DEAR SAVVY SENIOR: My wife and I love to travel, but hotel costs eat up our budget so fast we can’t stay as long, or go as often as we’d like to. I’ve heard that there are various alternative lodging options that offer free or low-cost accommodations to seniors. What can you tell us about this? — Retired Travelers

DEAR RETIRED: It’s true! You can save lots of money when you travel by skipping pricey hotels and opting for an alternative form of lodging. Here are some different options to consider.

One way to get free accommodations when you travel is by swapping homes with someone who’s interested in visiting the area where you live. To make a swap, you’ll need to join an online home exchange service where you can list your home, and get access to thousands of other listings. Then you simply email the owners of houses or apartments you’re interested in — or they email you — and you make arrangements. Most home exchange sites like homeexchange.com, digsville.com, intervacusa.com charge membership fees ranging from $45 to $100, or try craigslist.org which offers a house-swap section for free.

If you’re willing to undertake a few household chores another way to get free lodging here in the U.S. and abroad is by house sitting. You live in someone else’s home while they’re away for a long weekend or even a few months. And in exchange for the free accommodations, you take care of certain responsibilities such as their pets, lawn, mail, etc. To find these opportunities try sites like caretaker.org, housecarers.com, housesittersamerica.com and sabbaticalhomes.com — they all charge a small membership fee.

If you like staying in bed-and-breakfasts and have a spare bedroom yourself, consider the Evergreen Club (evergreenclub.com) or the Affordable Travel Club (affordabletravelclub.net). These are bed-and-breakfast clubs for older travelers that offer inexpensive lodging in the spare bedroom of other club members, or they may stay with you when they’re on the road. You pay a modest gratuity of between $10 and $20 per night, with breakfast. And the clubs charge membership fees of $60 to $80 per year.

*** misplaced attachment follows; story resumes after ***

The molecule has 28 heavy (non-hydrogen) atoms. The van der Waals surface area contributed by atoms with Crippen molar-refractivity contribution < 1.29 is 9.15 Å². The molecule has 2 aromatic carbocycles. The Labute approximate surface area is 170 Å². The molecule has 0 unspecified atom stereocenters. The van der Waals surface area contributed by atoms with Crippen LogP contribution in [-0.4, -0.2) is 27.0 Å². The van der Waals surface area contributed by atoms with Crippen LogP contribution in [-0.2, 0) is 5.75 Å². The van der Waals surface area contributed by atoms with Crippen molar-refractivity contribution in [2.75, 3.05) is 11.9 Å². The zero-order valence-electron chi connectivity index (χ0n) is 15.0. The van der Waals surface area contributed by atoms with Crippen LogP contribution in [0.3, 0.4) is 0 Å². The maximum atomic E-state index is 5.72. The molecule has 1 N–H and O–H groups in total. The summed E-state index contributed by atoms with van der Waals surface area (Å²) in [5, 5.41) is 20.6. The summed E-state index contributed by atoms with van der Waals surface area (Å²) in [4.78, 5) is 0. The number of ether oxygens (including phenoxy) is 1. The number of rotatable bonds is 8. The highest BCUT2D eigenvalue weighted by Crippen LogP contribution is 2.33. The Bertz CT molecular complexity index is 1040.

Staying at a hostel is another inexpensive option to consider. While hostels have historically offered shared dormitory and bathroom accommodations with other guests, many hostels today are offering private rooms, swimming pools, hot tubs, free Internet, along with kitchens that guests can use to cook their own food. To search, see hostels.com and hostelworld.com.

If you’re planning on visiting a big city in the U.S. or foreign country for a week or more, renting a fully furnished apartment can save you the expense of a hotel and eating out every meal.

Short-term apartment rentals are available through managed property brokers and individual owners. To search visit roomorama.com or craigslist.org and click on “vacation rentals.” Or go to any online search engine and type in your destination city plus short-term apartments (for example “New York short-term apartments”).

If you’re traveling with your kids or grandkids you can save money by renting a house or condo versus multiple hotel rooms. Most properties rent by the week or month. To find these options try sites like pickpackgo.com, homeaway.com, zonder.com, rentalo.com, vrbo.com and craigslist.org. For resort destinations, check at resortquest.com. And for time share rentals see myresortnetwork.com and redweek.com. Or go to google.com and type in the place you want to visit followed by “vacation rentals.”

 

Send your senior questions to: Savvy Senior, P.O. Box 5443, Norman, OK 73070, or visit SavvySenior.org. Jim Miller is a contributor to the NBC Today show and author of “The Savvy Senior” book.

 

— Hometown Content